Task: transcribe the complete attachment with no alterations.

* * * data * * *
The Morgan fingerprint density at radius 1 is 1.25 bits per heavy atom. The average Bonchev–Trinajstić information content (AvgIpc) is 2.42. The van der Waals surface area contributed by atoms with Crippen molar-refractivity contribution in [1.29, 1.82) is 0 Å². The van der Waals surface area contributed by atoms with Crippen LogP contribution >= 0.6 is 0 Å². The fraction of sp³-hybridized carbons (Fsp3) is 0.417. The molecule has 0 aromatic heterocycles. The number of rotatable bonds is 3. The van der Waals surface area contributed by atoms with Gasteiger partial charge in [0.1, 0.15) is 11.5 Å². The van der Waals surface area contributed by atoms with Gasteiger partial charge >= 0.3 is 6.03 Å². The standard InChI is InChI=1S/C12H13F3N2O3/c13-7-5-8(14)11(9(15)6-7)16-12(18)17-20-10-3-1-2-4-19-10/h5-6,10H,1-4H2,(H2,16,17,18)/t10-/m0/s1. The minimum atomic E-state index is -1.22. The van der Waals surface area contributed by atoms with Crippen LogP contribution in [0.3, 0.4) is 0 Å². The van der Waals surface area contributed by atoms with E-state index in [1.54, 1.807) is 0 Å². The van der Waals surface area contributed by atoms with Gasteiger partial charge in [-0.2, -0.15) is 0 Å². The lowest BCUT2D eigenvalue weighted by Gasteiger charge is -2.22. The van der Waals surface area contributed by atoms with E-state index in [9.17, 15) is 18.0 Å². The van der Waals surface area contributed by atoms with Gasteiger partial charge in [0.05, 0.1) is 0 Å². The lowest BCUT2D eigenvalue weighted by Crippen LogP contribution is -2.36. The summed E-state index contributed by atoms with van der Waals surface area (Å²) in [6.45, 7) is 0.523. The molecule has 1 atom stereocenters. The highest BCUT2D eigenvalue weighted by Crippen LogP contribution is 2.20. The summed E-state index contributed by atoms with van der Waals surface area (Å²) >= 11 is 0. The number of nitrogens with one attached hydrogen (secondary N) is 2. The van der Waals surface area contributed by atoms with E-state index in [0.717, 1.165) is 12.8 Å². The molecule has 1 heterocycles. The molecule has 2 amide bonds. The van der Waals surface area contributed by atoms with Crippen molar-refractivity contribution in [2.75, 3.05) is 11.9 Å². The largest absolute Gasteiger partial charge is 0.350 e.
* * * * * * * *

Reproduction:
The Morgan fingerprint density at radius 1 is 1.25 bits per heavy atom. The average Bonchev–Trinajstić information content (AvgIpc) is 2.42. The van der Waals surface area contributed by atoms with Crippen molar-refractivity contribution in [1.29, 1.82) is 0 Å². The van der Waals surface area contributed by atoms with Crippen LogP contribution >= 0.6 is 0 Å². The fraction of sp³-hybridized carbons (Fsp3) is 0.417. The molecule has 0 aromatic heterocycles. The number of rotatable bonds is 3. The van der Waals surface area contributed by atoms with Gasteiger partial charge in [0.1, 0.15) is 11.5 Å². The van der Waals surface area contributed by atoms with Gasteiger partial charge >= 0.3 is 6.03 Å². The standard InChI is InChI=1S/C12H13F3N2O3/c13-7-5-8(14)11(9(15)6-7)16-12(18)17-20-10-3-1-2-4-19-10/h5-6,10H,1-4H2,(H2,16,17,18)/t10-/m0/s1. The minimum atomic E-state index is -1.22. The van der Waals surface area contributed by atoms with Crippen LogP contribution in [0.3, 0.4) is 0 Å². The van der Waals surface area contributed by atoms with E-state index in [1.54, 1.807) is 0 Å². The van der Waals surface area contributed by atoms with Gasteiger partial charge in [-0.2, -0.15) is 0 Å². The lowest BCUT2D eigenvalue weighted by Gasteiger charge is -2.22. The van der Waals surface area contributed by atoms with E-state index in [9.17, 15) is 18.0 Å². The van der Waals surface area contributed by atoms with Gasteiger partial charge in [0.05, 0.1) is 0 Å². The lowest BCUT2D eigenvalue weighted by Crippen LogP contribution is -2.36. The summed E-state index contributed by atoms with van der Waals surface area (Å²) in [6.45, 7) is 0.523. The molecule has 1 atom stereocenters. The highest BCUT2D eigenvalue weighted by Crippen LogP contribution is 2.20. The summed E-state index contributed by atoms with van der Waals surface area (Å²) >= 11 is 0. The number of nitrogens with one attached hydrogen (secondary N) is 2. The van der Waals surface area contributed by atoms with E-state index in [0.717, 1.165) is 12.8 Å². The molecule has 1 heterocycles. The molecule has 2 amide bonds. The van der Waals surface area contributed by atoms with Crippen molar-refractivity contribution in [2.75, 3.05) is 11.9 Å². The largest absolute Gasteiger partial charge is 0.350 e.